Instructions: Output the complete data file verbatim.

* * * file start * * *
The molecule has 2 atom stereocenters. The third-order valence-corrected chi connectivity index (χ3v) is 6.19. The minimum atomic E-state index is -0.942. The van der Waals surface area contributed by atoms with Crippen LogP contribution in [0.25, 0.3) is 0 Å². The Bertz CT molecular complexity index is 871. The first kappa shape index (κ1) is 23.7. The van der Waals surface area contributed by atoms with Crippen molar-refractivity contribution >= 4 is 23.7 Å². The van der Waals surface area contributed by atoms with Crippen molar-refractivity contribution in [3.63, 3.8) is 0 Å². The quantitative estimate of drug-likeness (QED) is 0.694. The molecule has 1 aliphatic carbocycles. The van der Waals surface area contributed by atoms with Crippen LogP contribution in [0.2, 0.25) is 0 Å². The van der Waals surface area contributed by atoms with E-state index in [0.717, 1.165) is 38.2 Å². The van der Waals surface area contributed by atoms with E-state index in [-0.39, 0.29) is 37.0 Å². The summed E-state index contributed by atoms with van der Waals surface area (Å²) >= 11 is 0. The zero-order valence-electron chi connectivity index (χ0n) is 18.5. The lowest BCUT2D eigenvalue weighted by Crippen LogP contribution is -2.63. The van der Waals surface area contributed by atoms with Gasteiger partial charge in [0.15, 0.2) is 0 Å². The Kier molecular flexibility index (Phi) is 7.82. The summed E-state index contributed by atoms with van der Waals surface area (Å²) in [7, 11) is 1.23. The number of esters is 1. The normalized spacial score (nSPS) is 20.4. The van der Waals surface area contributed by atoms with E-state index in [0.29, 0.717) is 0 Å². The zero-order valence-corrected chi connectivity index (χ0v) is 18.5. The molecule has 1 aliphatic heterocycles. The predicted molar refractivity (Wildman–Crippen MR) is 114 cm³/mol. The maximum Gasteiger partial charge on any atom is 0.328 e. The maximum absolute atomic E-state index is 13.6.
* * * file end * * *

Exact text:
The molecule has 2 atom stereocenters. The third-order valence-corrected chi connectivity index (χ3v) is 6.19. The minimum atomic E-state index is -0.942. The van der Waals surface area contributed by atoms with Crippen LogP contribution in [0.25, 0.3) is 0 Å². The Bertz CT molecular complexity index is 871. The first kappa shape index (κ1) is 23.7. The van der Waals surface area contributed by atoms with Crippen molar-refractivity contribution >= 4 is 23.7 Å². The van der Waals surface area contributed by atoms with Crippen molar-refractivity contribution in [3.63, 3.8) is 0 Å². The quantitative estimate of drug-likeness (QED) is 0.694. The molecule has 1 aliphatic carbocycles. The van der Waals surface area contributed by atoms with Crippen LogP contribution in [0.2, 0.25) is 0 Å². The van der Waals surface area contributed by atoms with E-state index in [0.717, 1.165) is 38.2 Å². The van der Waals surface area contributed by atoms with E-state index in [-0.39, 0.29) is 37.0 Å². The summed E-state index contributed by atoms with van der Waals surface area (Å²) >= 11 is 0. The zero-order valence-electron chi connectivity index (χ0n) is 18.5. The lowest BCUT2D eigenvalue weighted by Crippen LogP contribution is -2.63. The van der Waals surface area contributed by atoms with Gasteiger partial charge in [0.15, 0.2) is 0 Å². The Kier molecular flexibility index (Phi) is 7.82. The summed E-state index contributed by atoms with van der Waals surface area (Å²) in [7, 11) is 1.23. The number of esters is 1. The normalized spacial score (nSPS) is 20.4. The van der Waals surface area contributed by atoms with E-state index in [0.29, 0.717) is 0 Å². The zero-order valence-corrected chi connectivity index (χ0v) is 18.5. The molecule has 1 aliphatic heterocycles. The predicted molar refractivity (Wildman–Crippen MR) is 114 cm³/mol. The maximum Gasteiger partial charge on any atom is 0.328 e. The maximum absolute atomic E-state index is 13.6.